Jonathan Swift Poetry Analysis

death / jonathan swift / poem


Title: Verses on the Death of Dr Swift

 ‘Verses on the Death of Dr Swift’ (written in 1731 and published in 1739) is a very unusual poem of a prominent British writer Jonathan Swift. It is both his own obituary and a satirical review of his life and social phenomena in time of his Irish career; it is, on the one hand, his uncover of the dirt and, on the other hand, his egotistical thought of himself.

This short outline of the first two and the final sections of the poem highlights the greatest problem which the poem presents and which many wise minds have tried to resolve: the contradictory relationship between panegyric at the end of the poem and the maxim of La Rochefoucauld (“In the hard times of our best friends we find something that doesn't displease us”):


"In all distresses of our friends,

We first consult our private ends;

While Nature, kindly bent to ease us,

Points out some circumstance to please us." (7-10)


Therefore, in his first section (1-72) Swift agrees with the maxim of La Rochefoucauld and demonstrates the universal scope and the applicability of the maxim. He states that he can prove that even with the best of us


“The strongest friendship yields to pride,

Unless the odds be on our side.” (37-38)

Swift has a very dark view of human nature, and chooses to display the worst of mankind:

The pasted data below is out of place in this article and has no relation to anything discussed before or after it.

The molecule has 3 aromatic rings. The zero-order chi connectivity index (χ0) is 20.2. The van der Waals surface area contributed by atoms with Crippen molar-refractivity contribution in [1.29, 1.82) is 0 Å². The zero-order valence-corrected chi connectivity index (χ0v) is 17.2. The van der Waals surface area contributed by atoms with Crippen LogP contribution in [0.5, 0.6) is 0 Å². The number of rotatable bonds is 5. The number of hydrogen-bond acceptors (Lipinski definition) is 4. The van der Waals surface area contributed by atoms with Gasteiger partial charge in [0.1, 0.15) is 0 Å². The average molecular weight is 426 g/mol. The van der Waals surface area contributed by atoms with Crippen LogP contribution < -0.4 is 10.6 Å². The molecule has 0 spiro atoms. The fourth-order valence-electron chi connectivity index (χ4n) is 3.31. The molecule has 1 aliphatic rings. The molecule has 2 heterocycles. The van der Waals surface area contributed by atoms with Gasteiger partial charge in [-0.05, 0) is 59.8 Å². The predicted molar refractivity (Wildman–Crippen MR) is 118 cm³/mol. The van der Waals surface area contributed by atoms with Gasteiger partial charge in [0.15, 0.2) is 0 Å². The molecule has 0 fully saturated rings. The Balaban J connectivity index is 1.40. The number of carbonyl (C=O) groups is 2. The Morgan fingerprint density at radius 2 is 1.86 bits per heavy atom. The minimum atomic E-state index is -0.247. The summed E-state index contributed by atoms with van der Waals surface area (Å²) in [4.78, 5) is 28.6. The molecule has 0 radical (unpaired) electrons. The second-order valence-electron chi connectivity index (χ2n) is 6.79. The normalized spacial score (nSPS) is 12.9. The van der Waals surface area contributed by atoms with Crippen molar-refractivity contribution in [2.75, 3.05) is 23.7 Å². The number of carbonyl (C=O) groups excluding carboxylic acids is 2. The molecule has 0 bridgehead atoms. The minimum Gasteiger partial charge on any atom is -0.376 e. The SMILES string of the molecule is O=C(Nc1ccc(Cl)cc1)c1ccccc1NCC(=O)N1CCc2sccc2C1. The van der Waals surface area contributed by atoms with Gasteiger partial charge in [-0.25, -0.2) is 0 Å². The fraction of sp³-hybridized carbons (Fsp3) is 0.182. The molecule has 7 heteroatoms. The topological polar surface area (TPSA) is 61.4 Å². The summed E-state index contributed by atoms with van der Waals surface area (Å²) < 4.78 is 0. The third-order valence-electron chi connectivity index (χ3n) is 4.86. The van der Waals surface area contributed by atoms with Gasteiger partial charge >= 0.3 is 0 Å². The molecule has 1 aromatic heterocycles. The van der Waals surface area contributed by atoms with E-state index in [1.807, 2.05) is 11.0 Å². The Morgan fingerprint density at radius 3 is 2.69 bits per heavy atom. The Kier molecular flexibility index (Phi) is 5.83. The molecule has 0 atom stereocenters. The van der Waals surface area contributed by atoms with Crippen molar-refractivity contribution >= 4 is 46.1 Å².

“We all behold with envious eyes

Our equal rais'd above our size.

Who would not at a crowded show

Stand high himself, keep others low?

I love my friend as well as you

But would not have him stop my view” (13-18)


The second section of the poem (73 – 299) is the practical application of the poem to a specific case: Swift imagines what his friends will think after his death. Swift points out how these friends will act when he has first died.

They will grieve and try to remember the best about him, when in reality they are thinking about what will happen to his estate.

Do they get a piece of the pie, as his good friends? Unfortunately, Swift has given his money to the insane asylum, as no one else in society looks after the mentally ill.

The people who disliked Swift during his lifetime will ask questions about how he died. Line 191 makes a reference to shoes, inquiring whether Swift was hanged or not


“Now Chartres, at Sir Robert's levee,

Tells with a sneer the tidings heavy:

"Why, is he dead without his shoes?"

Cries Bob, "I'm sorry for the news:

O, were the wretch but living still,

And in his place my good friend Will!”(189-194)


As much as the people might be glad that Swift has passed on, they feel cheated that they did not have the satisfaction of seeing him hanged.

However, the last section, the final and the panegyric section of the poem – where Swift imagines what people are speaking of him a year after his death. It is a very contradictory part in comparison with the first two sections.

For in the final section of the poem Swift offers himself as that man to whose actions La Rochefoucauld’s maxim is not applicable; as a man who, far from finding his private ends in his friends’ misfortunes,


”Without regarding private ends,

Spent all his credit for his friends;” (331-332)


This is a very egotistical and contradictory conclusion which makes the whole poem very unusual, but it fits well with the Swift’s political and social satyre.







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